Olin J. Stephens II; a Top Innovator In Yacht Design and Competition

The Dorade, a transatlantic race winner, helped launch Stephens's career.
The Dorade, a transatlantic race winner, helped launch Stephens's career. (Courtesy Of Sparkman And Stephens)
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By Joe Holley
Washington Post Staff Writer
Friday, September 19, 2008

Olin J. Stephens II, 100, the premier yacht designer of the 20th century who revolutionized the sport of yacht racing, died Sept. 13 in Hanover, N.H. No cause of death was reported.

Mr. Stephens said he thought beautiful boats sailed better, and his designs -- more than 2,000 of them -- were considered unparalleled in their grace and good looks. He achieved renown in the early 1930s as the young designer of several notable racing yachts. In 1937, the Stephens-designed Ranger won the America's Cup competition, marking the first of eight victories in the prestigious contest with boats of his creation.

He won a second America's Cup competition when the race resumed after World War II. Among his winning boats were Columbia (1958), Constellation (1964), Intrepid (1967), Courageous (1974) and Freedom (1980).

"He came along at a breakthrough time in technology," said John Rousmaniere, an author of books about sailing and the editor of Mr. Stephens's autobiography. "There was new technology, new sails, new hardware. He took old shapes and combined them with new high-tech forms of construction, wooden with a lot of metal."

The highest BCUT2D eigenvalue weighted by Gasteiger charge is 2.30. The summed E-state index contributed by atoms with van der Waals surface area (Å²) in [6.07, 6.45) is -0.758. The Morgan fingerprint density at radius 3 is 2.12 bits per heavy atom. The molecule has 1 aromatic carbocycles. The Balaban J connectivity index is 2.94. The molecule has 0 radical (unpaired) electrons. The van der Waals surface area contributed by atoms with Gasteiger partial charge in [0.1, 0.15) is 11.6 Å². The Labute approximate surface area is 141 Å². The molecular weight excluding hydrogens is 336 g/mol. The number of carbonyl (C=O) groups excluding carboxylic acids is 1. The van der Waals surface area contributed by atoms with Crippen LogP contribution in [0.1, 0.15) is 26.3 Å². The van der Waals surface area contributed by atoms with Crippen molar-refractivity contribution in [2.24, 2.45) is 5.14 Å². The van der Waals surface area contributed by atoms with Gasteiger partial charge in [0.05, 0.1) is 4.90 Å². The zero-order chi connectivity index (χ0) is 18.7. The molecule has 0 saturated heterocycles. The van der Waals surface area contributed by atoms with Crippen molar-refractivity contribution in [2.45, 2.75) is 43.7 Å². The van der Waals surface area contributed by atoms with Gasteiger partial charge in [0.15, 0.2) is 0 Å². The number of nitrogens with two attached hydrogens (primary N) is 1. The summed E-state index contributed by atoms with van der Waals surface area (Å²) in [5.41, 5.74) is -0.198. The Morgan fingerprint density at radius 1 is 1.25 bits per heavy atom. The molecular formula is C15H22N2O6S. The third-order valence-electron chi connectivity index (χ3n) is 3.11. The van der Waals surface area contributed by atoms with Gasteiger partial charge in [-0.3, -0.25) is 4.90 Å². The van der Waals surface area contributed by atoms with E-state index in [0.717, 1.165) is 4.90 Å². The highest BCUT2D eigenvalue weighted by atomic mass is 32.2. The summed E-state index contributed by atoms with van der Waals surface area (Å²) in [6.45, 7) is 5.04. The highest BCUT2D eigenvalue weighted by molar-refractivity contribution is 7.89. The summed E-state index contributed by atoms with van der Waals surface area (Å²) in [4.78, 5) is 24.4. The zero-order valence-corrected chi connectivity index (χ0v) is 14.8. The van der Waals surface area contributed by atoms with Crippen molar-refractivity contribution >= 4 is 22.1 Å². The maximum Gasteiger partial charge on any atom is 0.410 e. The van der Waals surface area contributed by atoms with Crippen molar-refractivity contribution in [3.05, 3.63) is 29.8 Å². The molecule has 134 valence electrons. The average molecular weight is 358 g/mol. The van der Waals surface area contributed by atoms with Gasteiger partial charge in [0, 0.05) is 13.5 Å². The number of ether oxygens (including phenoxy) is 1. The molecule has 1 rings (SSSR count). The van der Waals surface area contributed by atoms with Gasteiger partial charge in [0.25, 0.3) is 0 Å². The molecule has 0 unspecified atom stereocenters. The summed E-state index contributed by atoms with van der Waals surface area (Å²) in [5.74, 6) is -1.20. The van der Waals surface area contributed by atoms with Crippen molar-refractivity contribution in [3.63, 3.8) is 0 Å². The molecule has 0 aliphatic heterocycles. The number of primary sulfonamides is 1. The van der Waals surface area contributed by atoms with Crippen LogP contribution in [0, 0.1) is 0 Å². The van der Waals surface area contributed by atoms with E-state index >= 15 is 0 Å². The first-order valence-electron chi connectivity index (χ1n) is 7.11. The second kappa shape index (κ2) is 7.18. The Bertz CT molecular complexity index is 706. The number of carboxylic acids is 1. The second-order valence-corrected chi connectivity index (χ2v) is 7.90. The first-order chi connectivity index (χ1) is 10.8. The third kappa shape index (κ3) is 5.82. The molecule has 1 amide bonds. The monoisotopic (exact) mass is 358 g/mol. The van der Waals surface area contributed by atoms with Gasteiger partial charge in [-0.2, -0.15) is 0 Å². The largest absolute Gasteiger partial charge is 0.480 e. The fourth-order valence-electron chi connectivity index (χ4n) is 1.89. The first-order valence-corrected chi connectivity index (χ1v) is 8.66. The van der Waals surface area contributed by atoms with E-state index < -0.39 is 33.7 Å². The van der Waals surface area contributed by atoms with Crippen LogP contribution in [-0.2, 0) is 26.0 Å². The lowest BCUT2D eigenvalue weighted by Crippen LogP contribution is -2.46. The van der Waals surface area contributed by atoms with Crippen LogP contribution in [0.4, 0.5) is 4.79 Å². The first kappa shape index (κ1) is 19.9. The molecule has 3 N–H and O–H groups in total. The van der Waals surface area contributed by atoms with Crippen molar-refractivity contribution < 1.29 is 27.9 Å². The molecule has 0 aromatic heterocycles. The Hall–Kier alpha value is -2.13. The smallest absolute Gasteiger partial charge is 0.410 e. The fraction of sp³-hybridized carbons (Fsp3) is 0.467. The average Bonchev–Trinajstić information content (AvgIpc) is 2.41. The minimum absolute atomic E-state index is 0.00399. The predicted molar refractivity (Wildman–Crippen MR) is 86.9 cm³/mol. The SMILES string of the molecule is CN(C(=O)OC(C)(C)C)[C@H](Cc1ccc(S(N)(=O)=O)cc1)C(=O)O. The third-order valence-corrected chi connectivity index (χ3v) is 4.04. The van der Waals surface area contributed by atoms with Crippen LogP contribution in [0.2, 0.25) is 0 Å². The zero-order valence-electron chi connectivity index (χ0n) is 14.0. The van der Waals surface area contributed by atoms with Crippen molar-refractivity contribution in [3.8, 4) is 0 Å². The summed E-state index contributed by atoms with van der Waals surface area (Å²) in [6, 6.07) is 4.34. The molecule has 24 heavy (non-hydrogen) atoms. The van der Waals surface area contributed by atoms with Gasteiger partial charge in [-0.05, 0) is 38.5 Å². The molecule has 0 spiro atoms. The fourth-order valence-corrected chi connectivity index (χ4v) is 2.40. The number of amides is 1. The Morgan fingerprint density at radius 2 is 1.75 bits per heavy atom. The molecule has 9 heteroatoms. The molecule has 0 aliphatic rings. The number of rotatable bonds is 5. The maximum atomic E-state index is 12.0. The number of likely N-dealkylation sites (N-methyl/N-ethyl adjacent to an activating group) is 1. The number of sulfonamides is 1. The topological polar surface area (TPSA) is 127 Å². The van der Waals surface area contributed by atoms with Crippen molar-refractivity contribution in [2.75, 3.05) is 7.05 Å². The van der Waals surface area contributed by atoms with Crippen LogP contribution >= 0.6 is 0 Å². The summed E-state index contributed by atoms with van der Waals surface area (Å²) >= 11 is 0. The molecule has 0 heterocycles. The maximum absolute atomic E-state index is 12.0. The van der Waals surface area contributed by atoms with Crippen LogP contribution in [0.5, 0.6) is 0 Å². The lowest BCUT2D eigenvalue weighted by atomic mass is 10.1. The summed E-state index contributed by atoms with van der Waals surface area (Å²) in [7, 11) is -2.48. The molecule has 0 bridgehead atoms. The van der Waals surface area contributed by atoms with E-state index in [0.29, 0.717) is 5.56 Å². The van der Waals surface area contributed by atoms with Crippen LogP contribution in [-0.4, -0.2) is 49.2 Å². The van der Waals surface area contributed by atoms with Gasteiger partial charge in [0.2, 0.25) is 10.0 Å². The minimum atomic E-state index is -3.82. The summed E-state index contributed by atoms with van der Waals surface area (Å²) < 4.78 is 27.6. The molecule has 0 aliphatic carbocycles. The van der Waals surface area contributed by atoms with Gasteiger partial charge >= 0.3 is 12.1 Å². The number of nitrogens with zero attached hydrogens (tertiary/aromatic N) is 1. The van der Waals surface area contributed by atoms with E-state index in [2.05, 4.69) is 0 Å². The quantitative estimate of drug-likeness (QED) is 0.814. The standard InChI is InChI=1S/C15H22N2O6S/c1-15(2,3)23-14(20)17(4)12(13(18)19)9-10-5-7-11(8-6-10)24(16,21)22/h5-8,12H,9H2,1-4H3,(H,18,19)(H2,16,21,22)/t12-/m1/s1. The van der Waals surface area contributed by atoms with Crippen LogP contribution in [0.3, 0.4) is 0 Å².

The son of a prominent coal merchant, Olin James Stephens II was born in the Bronx, N.Y., on April 13, 1908, and grew up in nearby Scarsdale. He spent his summers sailing in Long Island Sound and off Cape Cod with his father and brother, Roderick E. Stephens, who would grow up to be an acclaimed boat builder.

"I was lucky: I had a goal. As far back as I can remember, I wanted to design fast boats," Olin Stephens wrote in his memoir, "All This and Sailing, Too" (1999).

Bowing to his parents' wishes, he attended the Massachusetts Institute of Technology in 1926 but dropped out after contracting jaundice. Working on his own at home, he studied drafting, trigonometry and boat design.

His real education came while working as an apprentice draftsman at the Henry Nevins boatyard on City Island in the Bronx, where he learned to design boats that were seaworthy, fast and comfortable for the crew.

In partnership with a successful yacht broker, Drake Sparkman, and with financial backing from his father, he founded a firm, Sparkman and Stephens, in 1928. His brother joined the company as a boat builder.

Sparkman and Stephens enjoyed almost immediate success by winning the 1931 Trans-Atlantic race aboard the Dorade, a Stephens-designed 52-foot yawl. The Dorade, with Mr. Stephens at the helm, beat its nearest rival by two days in the race to Plymouth, England. The boat then won the Fastnet, England's premier ocean race, and a string of other contests.

The Trans-Atlantic victory, capped by a welcome-home ticker tape parade, launched Mr. Stephens's long career. His boats continued to win races in England and the United States throughout the 1930s, and commissions from wealthy yachtsman unfazed by hard times kept the company afloat during the Depression.

Before the Dorade, ocean yachts were usually built along the lines of the lumbering fishing boats of the time. Mr. Stephens's boat was light, breathtakingly slender and, in the view of traditionalists, dangerous-looking. It became the racing-yacht prototype for the next several decades.

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